Youth Leadership Academy Helps Teens Connect with Community Resources, Service Opportunities

Rory Baker, center, and Brianna Berry, right, participants in the Youth Leadership Academy hosted by HPU and the High Point Police Department, prepare lunches to serve at Open Door Ministries.

HIGH POINT, N.C., June 28, 2019 – Twenty-seven teenagers graduated from the Youth Leadership Academy on Thursday with a fresh perspective on leadership and service and greater engagement with the community.

Through the program, hosted for the sixth year by High Point University and the High Point Police Department, the middle and high school students have spent the last two weeks learning from community leaders and getting involved in a variety of activities and projects. Their next step is to put what they have learned into action as they plan for the future.

“We created vision boards about our future life, like what we want to do after high school or what we want to do after college,” said Aaria Trivedi, a junior at Southwest Guilford High School. “Being here has helped me learn to be more responsible and take ownership.”

The students’ days have been filled with guest speakers, leadership and team-building activities and service projects throughout the Triad and beyond. They visited High Point City Hall, the High Point Fire Department, the High Point Police Department, City Lake Park and the Salvation Army. They also spent a day at Hanging Rock State Park and Fort Bragg.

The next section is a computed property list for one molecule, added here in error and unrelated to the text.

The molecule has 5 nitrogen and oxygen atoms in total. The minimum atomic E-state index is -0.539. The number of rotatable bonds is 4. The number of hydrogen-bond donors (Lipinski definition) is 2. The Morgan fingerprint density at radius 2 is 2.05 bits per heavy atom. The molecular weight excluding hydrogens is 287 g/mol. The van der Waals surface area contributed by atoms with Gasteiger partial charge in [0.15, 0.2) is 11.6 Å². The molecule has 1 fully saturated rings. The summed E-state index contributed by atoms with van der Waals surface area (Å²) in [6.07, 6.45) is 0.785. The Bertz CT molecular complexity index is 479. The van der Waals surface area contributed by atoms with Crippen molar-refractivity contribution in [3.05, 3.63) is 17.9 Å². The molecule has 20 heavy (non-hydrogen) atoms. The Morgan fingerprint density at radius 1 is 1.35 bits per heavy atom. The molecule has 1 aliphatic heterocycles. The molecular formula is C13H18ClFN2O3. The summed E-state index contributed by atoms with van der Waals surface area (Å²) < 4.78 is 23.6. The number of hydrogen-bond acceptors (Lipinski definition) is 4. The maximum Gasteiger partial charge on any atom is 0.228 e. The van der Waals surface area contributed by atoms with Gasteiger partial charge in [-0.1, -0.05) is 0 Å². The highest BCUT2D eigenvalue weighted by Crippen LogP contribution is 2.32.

“It’s amazing,” said Hadi Chaudhri, a rising sophomore at Southwest Guilford High School. “I’ve been many places I otherwise wouldn’t have gone. I really liked going to People & Paws 4 Hope and helping out. They pair struggling children up with dogs from the shelter. We’ve learned a lot about leadership and giving back to the community.”

On Monday, students packaged food for Open Door Ministries, a nonprofit that works to prevent and end hunger and homelessness in the city of High Point, and served during lunch.

“I was at the station where we were making sandwiches,” said James Harris, who finished the eighth grade at Allen Jay Preparatory Academy. “It’s important to help people in need. No one’s perfect and everyone has struggles. I might need help in some area one day, so it’s good to give back to someone else.”

Joya Gray, a rising sophomore at Penn-Griffin School for the Arts, said the experience reinforced her interest in serving others, something she is used to doing with her church. She aspires to be a medical artist one day, and she liked learning more about what college is like on the campus of HPU.

“I really enjoyed being a part of this, and I wish I could come back every year,” said Gray. “It puts you a little out of your comfort zone because you meet people and it gets your name out there. When they hear that you went to the Youth Leadership Academy, they know they can count on you and that you’re one of the ones to lead and be the example for others.”

In appreciation for all they learned throughout the program, the students wrote thank-you notes on their last day to the individuals and organizations they visited during the academy.

“Serving has put us in the shoes of other people, and it’s good knowing we can do something nice to help someone else,” said Andrea Martinez-Sanchez, a junior at Penn-Griffin School for the Arts. “I feel like I’ve learned to value others more. It’s easy to focus on ourselves and our own needs, but being able to help other people, it’s fulfilling to see that I can bring happiness to the world.”

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